1. Use savings to pay for your car
Pro – saving up is the cheapest option as you do not have to pay interest on a loan.
Con – it takes time to save so if you need a car urgently then this may not be an option for you.
If you want to buy a car but are in no rush it is a good idea to set up a savings account. Make sure you get the best interest rate on your savings by checking out the regular savings account comparison on the CCPC’s consumer website. Rates from different providers can vary between one and four percent depending on which savings account (specific t&c apply to certain accounts that offer the customer higher interest rates) you choose so make sure you shop around first and get the most for your money. You can also open a savings account with your credit union.
2. Take out a personal loan
Pro – unlike some forms of car finance, you own the car while paying off the loan so if you got into financial difficulties you could sell the car.
Con – you will be paying interest on the amount you borrow and your credit rating can be affected if you miss repayments.
If you need a car urgently and don’t have savings, you might be thinking of opting for a loan. Check out the CCPC’s personal loan cost comparison on the consumer website, to see where you can get the best value loan and how long it will take you to pay it back. Remember, credit unions also offer savings and loans for their members. You can get more information on credit union membership from the Irish League of Credit Unions, the Credit Union Development Association or your local credit union.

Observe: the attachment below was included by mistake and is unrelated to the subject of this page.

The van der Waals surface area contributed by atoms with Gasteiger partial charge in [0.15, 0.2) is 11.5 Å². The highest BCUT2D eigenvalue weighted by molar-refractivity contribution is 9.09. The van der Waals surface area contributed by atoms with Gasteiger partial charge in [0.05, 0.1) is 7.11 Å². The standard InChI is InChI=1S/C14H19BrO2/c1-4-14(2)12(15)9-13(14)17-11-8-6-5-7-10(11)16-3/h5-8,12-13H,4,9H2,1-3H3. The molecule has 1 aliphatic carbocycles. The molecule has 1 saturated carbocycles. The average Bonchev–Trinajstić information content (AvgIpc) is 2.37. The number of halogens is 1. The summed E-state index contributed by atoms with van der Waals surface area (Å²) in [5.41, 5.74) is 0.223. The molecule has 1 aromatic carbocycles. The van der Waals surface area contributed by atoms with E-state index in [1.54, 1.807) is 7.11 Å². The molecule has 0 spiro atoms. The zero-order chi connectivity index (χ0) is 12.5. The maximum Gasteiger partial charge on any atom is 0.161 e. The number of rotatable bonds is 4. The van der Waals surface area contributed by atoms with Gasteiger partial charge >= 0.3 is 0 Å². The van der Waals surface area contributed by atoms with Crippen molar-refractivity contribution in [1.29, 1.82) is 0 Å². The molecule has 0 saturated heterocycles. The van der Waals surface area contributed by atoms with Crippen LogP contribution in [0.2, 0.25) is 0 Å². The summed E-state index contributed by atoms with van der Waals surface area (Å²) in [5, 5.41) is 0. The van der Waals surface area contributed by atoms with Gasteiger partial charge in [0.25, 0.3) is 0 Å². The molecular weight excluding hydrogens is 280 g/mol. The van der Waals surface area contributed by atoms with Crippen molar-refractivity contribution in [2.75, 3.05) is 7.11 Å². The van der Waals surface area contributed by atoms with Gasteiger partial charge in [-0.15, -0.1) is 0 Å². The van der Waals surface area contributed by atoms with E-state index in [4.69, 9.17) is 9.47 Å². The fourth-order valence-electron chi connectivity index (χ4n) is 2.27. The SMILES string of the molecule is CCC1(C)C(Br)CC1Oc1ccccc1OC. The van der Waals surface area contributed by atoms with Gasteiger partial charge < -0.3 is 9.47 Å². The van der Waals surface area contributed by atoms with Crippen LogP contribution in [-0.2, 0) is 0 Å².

3. Choose hire purchase
Pro – a hire purchase agreement can be a convenient option because the garage you are buying from may also arrange your finance. It saves you from having to visit your bank or credit union to arrange a personal loan.
Con – you don’t own the car until it is fully paid off therefore you cannot sell the car if you run into problems making your repayments.
4. Choose a Personal Contract Plan (PCP) agreement
Pro – The monthly repayments are relatively small, which can make the plan seem more affordable.
Con – you cannot sell the car if you run into problems making your repayments and you also have a large final payment called the “guaranteed minimum future value” (GMFV).